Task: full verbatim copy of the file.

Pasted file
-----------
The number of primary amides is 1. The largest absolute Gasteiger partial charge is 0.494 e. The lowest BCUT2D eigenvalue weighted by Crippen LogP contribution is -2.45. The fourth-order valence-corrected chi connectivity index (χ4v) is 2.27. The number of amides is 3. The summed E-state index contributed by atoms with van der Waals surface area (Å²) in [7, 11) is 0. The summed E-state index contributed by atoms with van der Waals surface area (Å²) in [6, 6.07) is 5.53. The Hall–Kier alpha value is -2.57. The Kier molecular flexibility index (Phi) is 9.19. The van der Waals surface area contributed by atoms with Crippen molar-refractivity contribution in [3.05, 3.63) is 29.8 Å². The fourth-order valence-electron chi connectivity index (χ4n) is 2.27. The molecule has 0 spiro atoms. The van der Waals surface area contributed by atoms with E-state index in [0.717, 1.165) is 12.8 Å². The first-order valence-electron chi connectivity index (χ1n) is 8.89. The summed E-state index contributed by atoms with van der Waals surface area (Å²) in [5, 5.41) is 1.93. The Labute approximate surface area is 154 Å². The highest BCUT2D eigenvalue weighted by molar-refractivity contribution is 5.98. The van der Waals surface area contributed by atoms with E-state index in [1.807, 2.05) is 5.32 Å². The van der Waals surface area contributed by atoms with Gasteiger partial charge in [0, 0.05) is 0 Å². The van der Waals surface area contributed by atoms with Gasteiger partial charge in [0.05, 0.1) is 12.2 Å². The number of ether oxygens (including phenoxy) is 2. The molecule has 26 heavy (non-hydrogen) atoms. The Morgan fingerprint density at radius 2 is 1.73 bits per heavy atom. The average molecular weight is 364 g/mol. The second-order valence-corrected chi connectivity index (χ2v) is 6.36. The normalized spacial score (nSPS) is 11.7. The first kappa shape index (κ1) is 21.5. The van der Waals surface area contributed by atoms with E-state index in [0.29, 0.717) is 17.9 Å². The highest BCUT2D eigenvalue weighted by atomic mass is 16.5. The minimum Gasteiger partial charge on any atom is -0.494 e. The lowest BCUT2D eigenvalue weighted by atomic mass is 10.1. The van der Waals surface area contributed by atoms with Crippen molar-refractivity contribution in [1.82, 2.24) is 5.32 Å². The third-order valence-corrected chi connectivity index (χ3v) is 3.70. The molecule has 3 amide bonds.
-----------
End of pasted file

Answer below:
The number of primary amides is 1. The largest absolute Gasteiger partial charge is 0.494 e. The lowest BCUT2D eigenvalue weighted by Crippen LogP contribution is -2.45. The fourth-order valence-corrected chi connectivity index (χ4v) is 2.27. The number of amides is 3. The summed E-state index contributed by atoms with van der Waals surface area (Å²) in [7, 11) is 0. The summed E-state index contributed by atoms with van der Waals surface area (Å²) in [6, 6.07) is 5.53. The Hall–Kier alpha value is -2.57. The Kier molecular flexibility index (Phi) is 9.19. The van der Waals surface area contributed by atoms with Crippen molar-refractivity contribution in [3.05, 3.63) is 29.8 Å². The fourth-order valence-electron chi connectivity index (χ4n) is 2.27. The molecule has 0 spiro atoms. The van der Waals surface area contributed by atoms with E-state index in [0.717, 1.165) is 12.8 Å². The first-order valence-electron chi connectivity index (χ1n) is 8.89. The summed E-state index contributed by atoms with van der Waals surface area (Å²) in [5, 5.41) is 1.93. The Labute approximate surface area is 154 Å². The highest BCUT2D eigenvalue weighted by molar-refractivity contribution is 5.98. The van der Waals surface area contributed by atoms with E-state index in [1.807, 2.05) is 5.32 Å². The van der Waals surface area contributed by atoms with Gasteiger partial charge in [0, 0.05) is 0 Å². The van der Waals surface area contributed by atoms with Gasteiger partial charge in [0.05, 0.1) is 12.2 Å². The number of ether oxygens (including phenoxy) is 2. The molecule has 26 heavy (non-hydrogen) atoms. The Morgan fingerprint density at radius 2 is 1.73 bits per heavy atom. The average molecular weight is 364 g/mol. The second-order valence-corrected chi connectivity index (χ2v) is 6.36. The normalized spacial score (nSPS) is 11.7. The first kappa shape index (κ1) is 21.5. The van der Waals surface area contributed by atoms with E-state index in [0.29, 0.717) is 17.9 Å². The highest BCUT2D eigenvalue weighted by atomic mass is 16.5. The minimum Gasteiger partial charge on any atom is -0.494 e. The lowest BCUT2D eigenvalue weighted by atomic mass is 10.1. The van der Waals surface area contributed by atoms with Crippen molar-refractivity contribution in [1.82, 2.24) is 5.32 Å². The third-order valence-corrected chi connectivity index (χ3v) is 3.70. The molecule has 3 amide bonds.